The opening picture of Jesus in the book of Revelation is a breath taking one. It’s not the Jesus we’re used to seeing in paintings and pictures. From the way He’s described by John it’s clear it’s impressionistic and meant to convey certain truths about Christ rather than to portray His exact physical likeness. For example, His eyes are described as being “like blazing fire” (1:14). Since fire is so often associated with judgment in the Scripture, I think we’re supposed to see the fire in His eyes as His wrath toward those who are oppressing and persecuting His people (6:9-11). In the context of the book, this was Rome under the emperor Domitian.
I think the other aspects of Jesus’ description can be treated in the same manner. We can look at the Scriptures and find examples of similar usage and arrive at a sense of what is being conveyed. And that is true for everything else except one particular part of the picture. It is where Jesus is said to hold seven stars in His hand (1:16). There’s no corresponding picture of this anywhere else in Scripture.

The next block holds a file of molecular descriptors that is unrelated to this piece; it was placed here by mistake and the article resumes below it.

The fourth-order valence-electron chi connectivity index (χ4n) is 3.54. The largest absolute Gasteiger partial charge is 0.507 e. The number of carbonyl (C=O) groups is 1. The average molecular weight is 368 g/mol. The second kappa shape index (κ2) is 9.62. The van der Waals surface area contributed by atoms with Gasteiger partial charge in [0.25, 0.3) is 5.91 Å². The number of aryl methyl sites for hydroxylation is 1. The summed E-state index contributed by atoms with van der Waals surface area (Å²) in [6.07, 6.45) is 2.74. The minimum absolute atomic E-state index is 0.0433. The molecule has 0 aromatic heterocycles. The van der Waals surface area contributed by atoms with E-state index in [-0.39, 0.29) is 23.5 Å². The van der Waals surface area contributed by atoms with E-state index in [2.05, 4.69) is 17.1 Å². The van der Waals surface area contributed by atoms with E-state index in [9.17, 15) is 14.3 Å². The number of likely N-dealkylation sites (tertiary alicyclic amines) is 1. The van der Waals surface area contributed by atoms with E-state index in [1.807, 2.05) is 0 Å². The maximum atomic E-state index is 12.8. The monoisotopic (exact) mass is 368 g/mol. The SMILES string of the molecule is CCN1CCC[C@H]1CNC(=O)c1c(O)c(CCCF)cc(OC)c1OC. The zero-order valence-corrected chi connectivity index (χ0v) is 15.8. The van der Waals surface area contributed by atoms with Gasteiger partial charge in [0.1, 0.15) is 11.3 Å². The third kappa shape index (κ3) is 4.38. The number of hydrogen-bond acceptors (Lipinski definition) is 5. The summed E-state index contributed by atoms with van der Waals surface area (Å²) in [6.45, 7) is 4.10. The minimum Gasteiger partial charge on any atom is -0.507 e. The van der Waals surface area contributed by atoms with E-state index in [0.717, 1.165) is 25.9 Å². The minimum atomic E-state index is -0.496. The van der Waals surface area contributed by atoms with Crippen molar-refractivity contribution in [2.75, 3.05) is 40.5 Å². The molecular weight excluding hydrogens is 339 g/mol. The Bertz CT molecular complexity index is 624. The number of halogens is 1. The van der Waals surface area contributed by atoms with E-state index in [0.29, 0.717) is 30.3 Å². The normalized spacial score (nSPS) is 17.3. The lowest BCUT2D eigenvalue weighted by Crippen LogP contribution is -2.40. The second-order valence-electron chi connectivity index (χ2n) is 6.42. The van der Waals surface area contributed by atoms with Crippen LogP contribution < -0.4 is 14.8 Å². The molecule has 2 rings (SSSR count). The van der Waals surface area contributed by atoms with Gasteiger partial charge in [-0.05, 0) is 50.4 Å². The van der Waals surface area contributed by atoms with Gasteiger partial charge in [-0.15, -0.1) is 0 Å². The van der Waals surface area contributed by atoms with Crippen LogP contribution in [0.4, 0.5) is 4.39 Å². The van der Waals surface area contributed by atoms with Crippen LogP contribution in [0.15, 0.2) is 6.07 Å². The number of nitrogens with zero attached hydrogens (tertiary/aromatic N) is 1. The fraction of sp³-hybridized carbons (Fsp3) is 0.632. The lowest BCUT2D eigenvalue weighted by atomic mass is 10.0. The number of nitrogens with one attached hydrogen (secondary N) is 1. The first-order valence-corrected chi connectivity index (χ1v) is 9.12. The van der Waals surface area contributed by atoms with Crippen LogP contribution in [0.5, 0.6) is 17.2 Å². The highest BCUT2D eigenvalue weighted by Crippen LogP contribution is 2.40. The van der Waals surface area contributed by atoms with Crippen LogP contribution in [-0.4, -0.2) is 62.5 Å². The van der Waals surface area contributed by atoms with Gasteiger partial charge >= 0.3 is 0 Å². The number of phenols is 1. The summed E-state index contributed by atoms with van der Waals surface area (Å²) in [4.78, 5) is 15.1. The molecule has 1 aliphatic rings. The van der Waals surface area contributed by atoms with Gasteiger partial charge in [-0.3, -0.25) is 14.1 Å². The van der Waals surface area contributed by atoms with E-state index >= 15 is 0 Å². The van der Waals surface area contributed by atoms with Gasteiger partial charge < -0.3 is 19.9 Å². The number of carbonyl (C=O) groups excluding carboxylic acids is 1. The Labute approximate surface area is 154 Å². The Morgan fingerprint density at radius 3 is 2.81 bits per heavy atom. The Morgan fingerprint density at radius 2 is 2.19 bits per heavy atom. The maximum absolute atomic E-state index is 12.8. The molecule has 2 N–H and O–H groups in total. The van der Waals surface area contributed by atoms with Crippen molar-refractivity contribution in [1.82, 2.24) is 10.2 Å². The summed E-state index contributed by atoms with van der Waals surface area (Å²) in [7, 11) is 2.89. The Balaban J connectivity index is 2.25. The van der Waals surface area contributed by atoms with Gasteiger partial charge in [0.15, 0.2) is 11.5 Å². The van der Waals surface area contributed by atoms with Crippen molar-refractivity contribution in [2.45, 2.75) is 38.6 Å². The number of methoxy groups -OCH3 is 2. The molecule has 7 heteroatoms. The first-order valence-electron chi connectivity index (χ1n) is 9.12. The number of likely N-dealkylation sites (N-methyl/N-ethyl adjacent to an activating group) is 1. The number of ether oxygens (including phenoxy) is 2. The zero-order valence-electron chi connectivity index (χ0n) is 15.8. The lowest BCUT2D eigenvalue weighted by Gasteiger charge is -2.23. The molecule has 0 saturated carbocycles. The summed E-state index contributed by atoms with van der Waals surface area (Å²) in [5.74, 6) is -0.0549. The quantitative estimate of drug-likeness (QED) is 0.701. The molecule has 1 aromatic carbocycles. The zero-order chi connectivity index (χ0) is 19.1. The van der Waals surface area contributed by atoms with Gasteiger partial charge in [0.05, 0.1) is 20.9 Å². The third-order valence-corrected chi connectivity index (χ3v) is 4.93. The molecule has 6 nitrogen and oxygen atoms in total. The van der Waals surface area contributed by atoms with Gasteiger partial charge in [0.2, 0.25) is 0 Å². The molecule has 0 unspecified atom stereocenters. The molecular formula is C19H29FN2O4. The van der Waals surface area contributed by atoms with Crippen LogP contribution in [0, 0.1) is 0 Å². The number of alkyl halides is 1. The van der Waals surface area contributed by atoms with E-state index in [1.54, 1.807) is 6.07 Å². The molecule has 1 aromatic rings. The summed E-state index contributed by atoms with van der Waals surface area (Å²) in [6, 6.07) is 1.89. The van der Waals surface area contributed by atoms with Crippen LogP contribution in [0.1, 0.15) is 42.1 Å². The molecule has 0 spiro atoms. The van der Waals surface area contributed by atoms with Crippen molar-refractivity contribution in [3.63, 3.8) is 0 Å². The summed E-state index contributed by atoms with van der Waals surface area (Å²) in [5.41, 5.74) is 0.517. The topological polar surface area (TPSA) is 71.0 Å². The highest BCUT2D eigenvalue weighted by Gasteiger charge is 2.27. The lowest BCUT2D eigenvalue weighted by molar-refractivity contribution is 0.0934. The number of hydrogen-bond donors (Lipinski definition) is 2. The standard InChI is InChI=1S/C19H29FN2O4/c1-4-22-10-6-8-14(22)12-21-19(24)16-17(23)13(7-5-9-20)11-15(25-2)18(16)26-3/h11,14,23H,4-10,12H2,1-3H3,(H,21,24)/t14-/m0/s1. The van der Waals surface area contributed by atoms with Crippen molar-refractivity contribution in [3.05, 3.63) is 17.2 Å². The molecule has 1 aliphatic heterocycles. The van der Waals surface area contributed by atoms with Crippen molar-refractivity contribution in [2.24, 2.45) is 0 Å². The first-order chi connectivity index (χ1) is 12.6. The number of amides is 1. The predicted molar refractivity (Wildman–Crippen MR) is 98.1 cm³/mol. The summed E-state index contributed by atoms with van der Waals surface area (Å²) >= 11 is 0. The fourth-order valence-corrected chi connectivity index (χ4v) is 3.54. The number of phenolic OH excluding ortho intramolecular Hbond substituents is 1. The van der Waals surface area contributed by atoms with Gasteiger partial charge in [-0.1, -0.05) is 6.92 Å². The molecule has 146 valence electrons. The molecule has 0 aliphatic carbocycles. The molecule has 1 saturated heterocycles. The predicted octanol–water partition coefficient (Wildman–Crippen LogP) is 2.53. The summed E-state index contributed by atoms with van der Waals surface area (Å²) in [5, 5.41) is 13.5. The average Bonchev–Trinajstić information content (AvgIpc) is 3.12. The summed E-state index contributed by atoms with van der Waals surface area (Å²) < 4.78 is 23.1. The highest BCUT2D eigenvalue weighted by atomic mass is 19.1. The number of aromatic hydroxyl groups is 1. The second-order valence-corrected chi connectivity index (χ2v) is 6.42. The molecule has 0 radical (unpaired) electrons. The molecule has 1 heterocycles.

What we do know is that Domitian had a boy who lived only a few years. Some time after his death, he had a coin minted that showed his son seated atop the world with arms outstretched, hands open, and seven stars around him. The inscription on the coin said, “The divine Caesar, son of the emperor Domitian.” Here then by Roman reckoning, was a divine son who ruled the world.
It seems quite likely that John’s description of Jesus as “ruler of the kings of the earth,” (v. 5), who holds seven stars in his hand (v. 16), is formed in response to the coin minted by Domitian. It is to say, “This is the true divine Son who rules the world.” Rome could mint their coins and make their proclamations, but it couldn’t change the fact that emperor’s son was dead, in his grave, and Domitian was powerless to do anything about it. The coin might have been real, but its message was counterfeit. Meanwhile, the One who died on a Roman cross was alive forever and ever and holding the keys to death and Hades (1:18).
What a powerful message for the struggling churches of Asia. What a timely reminder for us today. The One who holds the stars holds our hope!